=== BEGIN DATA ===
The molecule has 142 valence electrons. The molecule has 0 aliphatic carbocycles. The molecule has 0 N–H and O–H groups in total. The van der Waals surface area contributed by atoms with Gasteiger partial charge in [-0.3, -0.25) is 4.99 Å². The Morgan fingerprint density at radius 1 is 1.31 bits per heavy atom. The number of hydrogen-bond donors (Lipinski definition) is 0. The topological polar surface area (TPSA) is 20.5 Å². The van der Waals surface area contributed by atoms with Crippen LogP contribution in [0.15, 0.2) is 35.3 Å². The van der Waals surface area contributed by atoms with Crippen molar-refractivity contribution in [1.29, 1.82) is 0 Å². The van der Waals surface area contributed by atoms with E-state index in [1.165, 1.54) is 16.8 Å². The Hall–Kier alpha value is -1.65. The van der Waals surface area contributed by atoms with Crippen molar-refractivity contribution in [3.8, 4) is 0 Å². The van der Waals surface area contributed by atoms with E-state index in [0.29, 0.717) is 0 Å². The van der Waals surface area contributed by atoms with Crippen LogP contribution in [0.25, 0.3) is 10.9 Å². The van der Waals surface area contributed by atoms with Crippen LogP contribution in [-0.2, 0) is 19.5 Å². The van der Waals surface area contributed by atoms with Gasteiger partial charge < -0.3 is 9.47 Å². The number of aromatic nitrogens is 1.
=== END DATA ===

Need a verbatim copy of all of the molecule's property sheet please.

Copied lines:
The molecule has 142 valence electrons. The molecule has 0 aliphatic carbocycles. The molecule has 0 N–H and O–H groups in total. The van der Waals surface area contributed by atoms with Gasteiger partial charge in [-0.3, -0.25) is 4.99 Å². The Morgan fingerprint density at radius 1 is 1.31 bits per heavy atom. The number of hydrogen-bond donors (Lipinski definition) is 0. The topological polar surface area (TPSA) is 20.5 Å². The van der Waals surface area contributed by atoms with Crippen LogP contribution in [0.15, 0.2) is 35.3 Å². The van der Waals surface area contributed by atoms with Crippen molar-refractivity contribution in [1.29, 1.82) is 0 Å². The van der Waals surface area contributed by atoms with E-state index in [1.165, 1.54) is 16.8 Å². The Hall–Kier alpha value is -1.65. The van der Waals surface area contributed by atoms with Crippen molar-refractivity contribution in [3.8, 4) is 0 Å². The van der Waals surface area contributed by atoms with E-state index in [0.29, 0.717) is 0 Å². The van der Waals surface area contributed by atoms with Crippen LogP contribution in [0.25, 0.3) is 10.9 Å². The van der Waals surface area contributed by atoms with Crippen LogP contribution in [-0.2, 0) is 19.5 Å². The van der Waals surface area contributed by atoms with Gasteiger partial charge < -0.3 is 9.47 Å². The number of aromatic nitrogens is 1.